The Eagle

Disaster dos and don’ts

What to do facing the arrival of Hurricane Florence.

Photo courtesy of Wikimedia Commons.

Photo courtesy of Wikimedia Commons.

Story by Lucy Smithwick, Online Managing Editor

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In the shadow of an impending hurricane, fear and panic would be a natural response, especially if the region isn’t used to that type of disaster.

Hurricane Florence is your standard tropical storm turned hurricane. It formed around the coast of Africa on Aug. 30 and progressed towards the East Coast of North America. It became classified as an actual hurricane on Sept. 9 and evolved into a category 4 level a day later. Florence is expected to make first landfall on Thursday, Sept. 13.

Evacuation has been ordered for the North and South Carolina coast, expecting high, strong storm surges, extreme winds and rains and possible flooding. States of emergency have been declared in the Carolinas, Virginia and Maryland.

The Charlotte Mecklenburg school system has canceled school for Thursday, Sept. 13 and Friday, Sept. 14 due to many schools in the Charlotte area serving as shelters for evacuees. Visit this link to find the closest shelter if needed.

If you’re prepared for a hurricane, there’s no need to fear it. There are many steps to take to protect your home and lives when facing the worst case scenario.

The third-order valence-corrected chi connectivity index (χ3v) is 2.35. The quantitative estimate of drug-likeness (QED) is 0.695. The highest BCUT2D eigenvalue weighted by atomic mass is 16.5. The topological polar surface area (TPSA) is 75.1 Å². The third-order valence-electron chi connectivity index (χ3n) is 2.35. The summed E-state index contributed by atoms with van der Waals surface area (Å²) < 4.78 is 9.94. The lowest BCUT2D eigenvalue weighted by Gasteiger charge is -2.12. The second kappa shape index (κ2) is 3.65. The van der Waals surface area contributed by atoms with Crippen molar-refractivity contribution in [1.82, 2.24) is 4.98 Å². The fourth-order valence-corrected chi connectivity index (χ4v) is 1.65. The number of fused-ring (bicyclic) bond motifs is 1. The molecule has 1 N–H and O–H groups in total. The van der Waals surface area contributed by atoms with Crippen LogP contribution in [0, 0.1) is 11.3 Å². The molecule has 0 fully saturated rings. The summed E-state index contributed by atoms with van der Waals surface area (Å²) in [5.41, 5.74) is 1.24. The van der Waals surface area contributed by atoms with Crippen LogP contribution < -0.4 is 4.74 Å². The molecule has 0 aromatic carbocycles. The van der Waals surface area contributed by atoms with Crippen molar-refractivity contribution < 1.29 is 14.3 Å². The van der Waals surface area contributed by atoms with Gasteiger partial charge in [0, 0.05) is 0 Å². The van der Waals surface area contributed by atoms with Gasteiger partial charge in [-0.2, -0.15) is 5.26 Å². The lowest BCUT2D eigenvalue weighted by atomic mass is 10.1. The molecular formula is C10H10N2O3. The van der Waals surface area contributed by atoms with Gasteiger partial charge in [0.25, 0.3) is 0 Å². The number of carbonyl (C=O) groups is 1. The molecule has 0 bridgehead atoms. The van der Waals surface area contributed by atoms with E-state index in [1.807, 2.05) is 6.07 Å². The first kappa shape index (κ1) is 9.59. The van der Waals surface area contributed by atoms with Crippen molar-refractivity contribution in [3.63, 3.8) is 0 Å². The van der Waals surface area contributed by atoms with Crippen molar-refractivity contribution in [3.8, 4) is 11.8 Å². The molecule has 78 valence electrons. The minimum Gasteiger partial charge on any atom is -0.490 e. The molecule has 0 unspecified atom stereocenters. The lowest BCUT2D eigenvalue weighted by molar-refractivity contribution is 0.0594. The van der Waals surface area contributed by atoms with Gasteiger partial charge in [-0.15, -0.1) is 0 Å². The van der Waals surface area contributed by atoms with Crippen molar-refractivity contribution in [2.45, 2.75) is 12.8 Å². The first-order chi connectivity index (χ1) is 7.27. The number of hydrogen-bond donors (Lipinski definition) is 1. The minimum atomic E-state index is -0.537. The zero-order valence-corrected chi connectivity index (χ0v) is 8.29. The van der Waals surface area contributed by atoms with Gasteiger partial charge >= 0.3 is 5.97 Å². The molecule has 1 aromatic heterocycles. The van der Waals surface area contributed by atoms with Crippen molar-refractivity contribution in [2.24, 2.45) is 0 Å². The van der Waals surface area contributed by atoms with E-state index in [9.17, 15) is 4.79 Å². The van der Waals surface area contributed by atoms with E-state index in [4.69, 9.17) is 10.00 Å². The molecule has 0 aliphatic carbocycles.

Before the storm:

  • • Create a just-in-case evacuation plan.
  • • Plan what to do in case of power loss.
  • • Have an emergency kit prepared/stocked.
  • • It should have at least a flashlight, batteries, cash and first aid supplies.
  • • Bring in outdoor furniture and other items because they could become a safety hazard.
  • • Charge your phone fully
  • • Take the opportunity whenever you can charge it.
  • • If you have a portable charger, make sure it has energy as well.
  • • Tune in to a local radio station or official website for updates.
  • • If you lose power, open your refrigerator or freezer only when necessary.
  • • Close storm shutters if possible.
  • • Fill up bathtubs, water bottles, or Tupperware with water in case of emergency.

During the storm:

  • • Avoid walking or driving if there are heavy rains and/or floods.
  • • Only walk outside if it is completely necessary, and if it is, be extra careful.
  • • Stay calm and unstressed.

After the storm is over, make sure it has fully passed and everything and everyone is safe before leaving your home. Don’t drive or walk through water, due to possible downed power lines or it being deeper than it appears. But most importantly, keep your wits about you and stay safe.

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